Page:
Roughly 2.5 million cases of STDs combined were reported in the United States in 2018; affecting newborns.
Combined cases of syphilis, gonorrhea and chlamydia reached an all-time high in the United States in 2018, according to the annual Sexually Transmitted Disease Surveillance Report released by the CDC.
Sexually transmitted diseases (STDs) can have severe health consequences for not only adults, but for newborns.
From 2017 to 2018, a 22% increase of reported 77 to 94 newborn deaths related to congenital syphilis occurred, according to the annual report.
The new report shows that from 2017 to 2018, there were increases in the three most commonly reported STDs:
• There were more than 115,000 syphilis cases, which includes cases of both primary and secondary stages. The number of primary and secondary stages increased 14% more to 35,000 cases. Among newborns, syphilis cases increased 40% to more than 1,300 cases.
• Gonorrhea increased 5% to more than 580,000 cases–the highest number reported since 1991.
• Chlamydia increased 3% to more than 1.7 million cases–the most ever reported to CDC.
“STDs can come at a high cost for babies and other vulnerable populations,” Jonathan Mermin, MD, MPH, director of CDC’s National Center for HIV/AIDS, Viral Hepatitis, STD and TB Prevention, said in the report.
“Curbing STDs will improve the overall health of the nation and prevent infertility, HIV and infant deaths.”
Antibiotics can cure syphilis, gonorrhea, and chlamydia.
However, left untreated, STDs can be transmitted to others and produce adverse health outcomes such as infertility, ectopic pregnancy and increased HIV risk, according to the report.
Congenital syphilis-syphilis passed from a mother to her baby during pregnancy-can lead to miscarriage, stillbirth, newborn death and severe lifelong physical and neurological problems.
The 40% increase in congenital syphilis cases continues a dangerous trend seen in recent years, the report says. Although most states reported at least one case of congenital syphilis, states like Texas, California, Florida, Arizona, and Louisiana accounted for 70% of cases in the U.S.
Early prenatal care and STD testing are essential with each pregnancy to safeguard mothers and their babies from the dangers of syphilis.
CDC recommends syphilis testing for all pregnant women the first time they see a healthcare provider about their pregnancy. Women who are vulnerable for acquiring or who live in high-prevalence areas should be tested again early in the third trimester and at delivery, the report says.
“There are tools available to prevent every case of congenital syphilis,” says Gail Bolan, M.D., director of CDC’s Division of STD Prevention, in the report. “Testing is simple and can help women to protect their babies from syphilis–a preventable disease that can have irreversible consequences.”
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Other findings from the report include:
• The national rise in congenital syphilis increases in syphilis among women of reproductive age.
• From 2017 to 2018, syphilis cases increased 36% among women of childbearing age.
• Addressing rising syphilis incidence is critical to prevent congenital syphilis.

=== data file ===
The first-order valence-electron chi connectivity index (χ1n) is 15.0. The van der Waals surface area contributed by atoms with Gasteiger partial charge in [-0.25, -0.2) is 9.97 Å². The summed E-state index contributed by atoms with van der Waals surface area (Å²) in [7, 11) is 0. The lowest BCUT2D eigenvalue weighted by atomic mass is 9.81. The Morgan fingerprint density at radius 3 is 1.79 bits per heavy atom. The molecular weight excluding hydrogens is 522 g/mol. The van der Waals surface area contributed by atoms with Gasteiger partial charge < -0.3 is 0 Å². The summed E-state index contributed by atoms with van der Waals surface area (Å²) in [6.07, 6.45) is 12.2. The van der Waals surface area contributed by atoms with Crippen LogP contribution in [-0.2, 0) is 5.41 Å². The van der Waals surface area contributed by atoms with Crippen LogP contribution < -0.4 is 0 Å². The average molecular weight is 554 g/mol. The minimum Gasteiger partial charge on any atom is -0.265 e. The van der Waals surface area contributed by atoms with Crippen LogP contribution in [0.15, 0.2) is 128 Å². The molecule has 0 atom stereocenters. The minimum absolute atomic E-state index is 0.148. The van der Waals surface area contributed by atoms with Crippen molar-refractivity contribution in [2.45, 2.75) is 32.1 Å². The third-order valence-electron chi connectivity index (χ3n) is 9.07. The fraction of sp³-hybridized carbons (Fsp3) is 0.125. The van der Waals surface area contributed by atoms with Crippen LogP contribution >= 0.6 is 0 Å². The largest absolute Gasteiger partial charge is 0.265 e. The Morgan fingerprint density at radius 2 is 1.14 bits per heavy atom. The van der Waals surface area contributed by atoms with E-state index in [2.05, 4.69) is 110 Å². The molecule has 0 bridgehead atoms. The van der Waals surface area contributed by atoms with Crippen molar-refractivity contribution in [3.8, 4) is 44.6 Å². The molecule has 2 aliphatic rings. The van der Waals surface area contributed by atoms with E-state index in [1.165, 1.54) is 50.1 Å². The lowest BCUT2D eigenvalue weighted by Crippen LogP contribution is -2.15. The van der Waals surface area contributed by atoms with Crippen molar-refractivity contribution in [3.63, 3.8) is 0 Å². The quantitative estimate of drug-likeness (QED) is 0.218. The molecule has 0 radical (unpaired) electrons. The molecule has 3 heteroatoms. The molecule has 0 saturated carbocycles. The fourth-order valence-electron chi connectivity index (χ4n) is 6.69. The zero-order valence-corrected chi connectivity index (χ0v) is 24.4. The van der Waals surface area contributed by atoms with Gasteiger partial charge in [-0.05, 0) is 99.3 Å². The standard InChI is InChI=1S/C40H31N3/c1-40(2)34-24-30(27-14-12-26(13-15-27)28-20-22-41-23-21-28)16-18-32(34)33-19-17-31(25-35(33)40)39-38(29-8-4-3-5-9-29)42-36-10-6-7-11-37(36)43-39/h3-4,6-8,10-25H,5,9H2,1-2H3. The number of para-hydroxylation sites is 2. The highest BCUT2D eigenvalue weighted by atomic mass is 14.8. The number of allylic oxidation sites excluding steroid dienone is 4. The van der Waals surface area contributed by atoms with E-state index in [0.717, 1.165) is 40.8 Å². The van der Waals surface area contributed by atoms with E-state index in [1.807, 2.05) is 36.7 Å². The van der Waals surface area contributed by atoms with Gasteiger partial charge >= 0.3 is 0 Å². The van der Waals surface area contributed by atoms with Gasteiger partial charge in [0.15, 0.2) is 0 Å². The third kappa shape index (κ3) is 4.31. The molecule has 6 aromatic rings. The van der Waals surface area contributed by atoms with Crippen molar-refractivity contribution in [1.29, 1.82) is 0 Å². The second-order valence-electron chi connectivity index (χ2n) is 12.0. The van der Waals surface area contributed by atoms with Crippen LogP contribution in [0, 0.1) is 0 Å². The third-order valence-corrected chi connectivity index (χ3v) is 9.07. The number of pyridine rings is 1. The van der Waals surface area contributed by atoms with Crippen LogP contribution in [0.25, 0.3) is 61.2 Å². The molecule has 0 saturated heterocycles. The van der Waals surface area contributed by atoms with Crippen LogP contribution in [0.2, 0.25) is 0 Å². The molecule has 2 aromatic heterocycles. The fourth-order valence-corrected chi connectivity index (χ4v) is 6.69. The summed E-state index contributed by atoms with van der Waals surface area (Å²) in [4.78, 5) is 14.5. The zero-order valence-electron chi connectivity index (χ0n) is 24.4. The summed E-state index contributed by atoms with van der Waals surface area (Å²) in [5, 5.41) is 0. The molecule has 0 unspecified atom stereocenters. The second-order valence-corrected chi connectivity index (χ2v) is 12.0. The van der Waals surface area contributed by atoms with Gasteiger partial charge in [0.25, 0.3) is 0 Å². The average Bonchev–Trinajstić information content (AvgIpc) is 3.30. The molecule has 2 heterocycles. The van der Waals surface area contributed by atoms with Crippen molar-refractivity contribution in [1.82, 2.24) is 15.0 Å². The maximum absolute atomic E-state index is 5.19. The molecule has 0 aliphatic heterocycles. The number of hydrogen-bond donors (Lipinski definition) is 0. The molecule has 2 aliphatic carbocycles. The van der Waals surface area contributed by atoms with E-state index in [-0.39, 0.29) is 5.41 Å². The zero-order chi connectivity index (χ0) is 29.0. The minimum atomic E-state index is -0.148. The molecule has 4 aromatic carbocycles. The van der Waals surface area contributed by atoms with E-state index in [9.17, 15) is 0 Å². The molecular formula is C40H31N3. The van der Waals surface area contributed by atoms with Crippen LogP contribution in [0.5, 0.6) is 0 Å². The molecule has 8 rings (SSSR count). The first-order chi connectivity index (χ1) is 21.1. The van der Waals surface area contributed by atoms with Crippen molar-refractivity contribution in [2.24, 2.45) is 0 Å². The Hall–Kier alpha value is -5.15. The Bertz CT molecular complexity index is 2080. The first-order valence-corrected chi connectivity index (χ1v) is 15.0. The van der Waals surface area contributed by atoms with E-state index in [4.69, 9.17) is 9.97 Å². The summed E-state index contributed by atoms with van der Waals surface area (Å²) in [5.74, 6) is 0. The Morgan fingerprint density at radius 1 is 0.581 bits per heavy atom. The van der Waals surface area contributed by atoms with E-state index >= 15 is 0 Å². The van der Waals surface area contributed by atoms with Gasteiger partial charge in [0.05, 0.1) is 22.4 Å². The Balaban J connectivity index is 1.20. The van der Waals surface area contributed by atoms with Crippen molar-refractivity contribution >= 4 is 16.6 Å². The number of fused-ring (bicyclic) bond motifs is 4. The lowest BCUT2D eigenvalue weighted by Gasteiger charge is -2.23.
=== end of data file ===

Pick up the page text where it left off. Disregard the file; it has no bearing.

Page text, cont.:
• Women can protect themselves by practicing safer sex, being tested for syphilis by a health care provider and if infected, seeking treatment immediately and asking her partner to get tested and treated to avoid reinfection.
• Multiple factors drive the continued increase in STDs.
Data suggests these multiple factors contributing to the increase are:
• Drug use, poverty, stigma and unstable housing, which can reduce access to STD prevention and care.
• Decreased condom use among vulnerable groups, including young people and gay and bisexual men.
• Cuts to STD programs at the state and local level. In recent years, more than half of local programs have experienced budget cuts, resulting in clinic closures, reduced screening, staff loss, reduced patient follow-up and linkage to care services.
CDC continues to work on multiple fronts to address the nation’s STD epidemic.
For example, CDC provides resources to state and local health departments for STD prevention and surveillance.
CDC’s current funding program for health departments, Strengthening STD Prevention and Control for Health Departments, supports several high-priority strategies and activities, including eliminating congenital syphilis. As part this program, CDC supports health departments in conducting disease investigations, responding to public health outbreaks, providing training for health care providers, community engagement and partnerships and other efforts.
HHS, which includes CDC, is developing a Sexually Transmitted Infections (STI) Federal Action Plan to address and reverse the nation’s STD epidemic.
The plan is being developed by partners across the federal government, with input from a wide array of stakeholders. It will be released in 2020.
However, urgent action from all types of stakeholders is needed to help control the increases in STDs, the report says.
It’s encouraged healthcare providers should make STD screening and timely treatment a standard part of medical care; this work can start with taking a complete sexual history.
In addition, state and local health departments should strengthen the local public health infrastructure needed to prevent and control STDs, and ensure resources are directed to the most vulnerable populations.
For more information from CDC’s National Center for HIV/AIDS, Viral Hepatitis, STD and TB Prevention, visit www.cdc.gov/nchhstp/newsroom/.